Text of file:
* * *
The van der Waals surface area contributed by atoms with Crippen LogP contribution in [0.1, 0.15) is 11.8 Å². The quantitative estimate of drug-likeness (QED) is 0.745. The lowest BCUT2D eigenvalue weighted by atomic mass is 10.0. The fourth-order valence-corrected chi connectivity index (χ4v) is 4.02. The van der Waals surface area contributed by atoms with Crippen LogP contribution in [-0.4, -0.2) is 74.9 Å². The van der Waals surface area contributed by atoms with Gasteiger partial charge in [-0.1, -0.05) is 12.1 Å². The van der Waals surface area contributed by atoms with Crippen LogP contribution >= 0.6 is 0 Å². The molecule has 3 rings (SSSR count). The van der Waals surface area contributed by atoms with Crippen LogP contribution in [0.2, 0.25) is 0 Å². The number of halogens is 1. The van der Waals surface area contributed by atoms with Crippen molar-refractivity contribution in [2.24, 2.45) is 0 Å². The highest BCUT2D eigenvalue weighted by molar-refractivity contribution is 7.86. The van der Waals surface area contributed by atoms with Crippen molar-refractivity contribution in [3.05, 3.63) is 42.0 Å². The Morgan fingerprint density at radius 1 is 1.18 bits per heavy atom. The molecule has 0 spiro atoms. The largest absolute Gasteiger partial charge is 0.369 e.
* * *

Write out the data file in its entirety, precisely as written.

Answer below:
The van der Waals surface area contributed by atoms with Crippen LogP contribution in [0.1, 0.15) is 11.8 Å². The quantitative estimate of drug-likeness (QED) is 0.745. The lowest BCUT2D eigenvalue weighted by atomic mass is 10.0. The fourth-order valence-corrected chi connectivity index (χ4v) is 4.02. The van der Waals surface area contributed by atoms with Crippen LogP contribution in [-0.4, -0.2) is 74.9 Å². The van der Waals surface area contributed by atoms with Gasteiger partial charge in [-0.1, -0.05) is 12.1 Å². The van der Waals surface area contributed by atoms with Crippen LogP contribution >= 0.6 is 0 Å². The molecule has 3 rings (SSSR count). The van der Waals surface area contributed by atoms with Crippen LogP contribution in [0.2, 0.25) is 0 Å². The number of halogens is 1. The van der Waals surface area contributed by atoms with Crippen molar-refractivity contribution in [2.24, 2.45) is 0 Å². The highest BCUT2D eigenvalue weighted by molar-refractivity contribution is 7.86. The van der Waals surface area contributed by atoms with Crippen molar-refractivity contribution in [3.05, 3.63) is 42.0 Å². The Morgan fingerprint density at radius 1 is 1.18 bits per heavy atom. The molecule has 0 spiro atoms. The largest absolute Gasteiger partial charge is 0.369 e.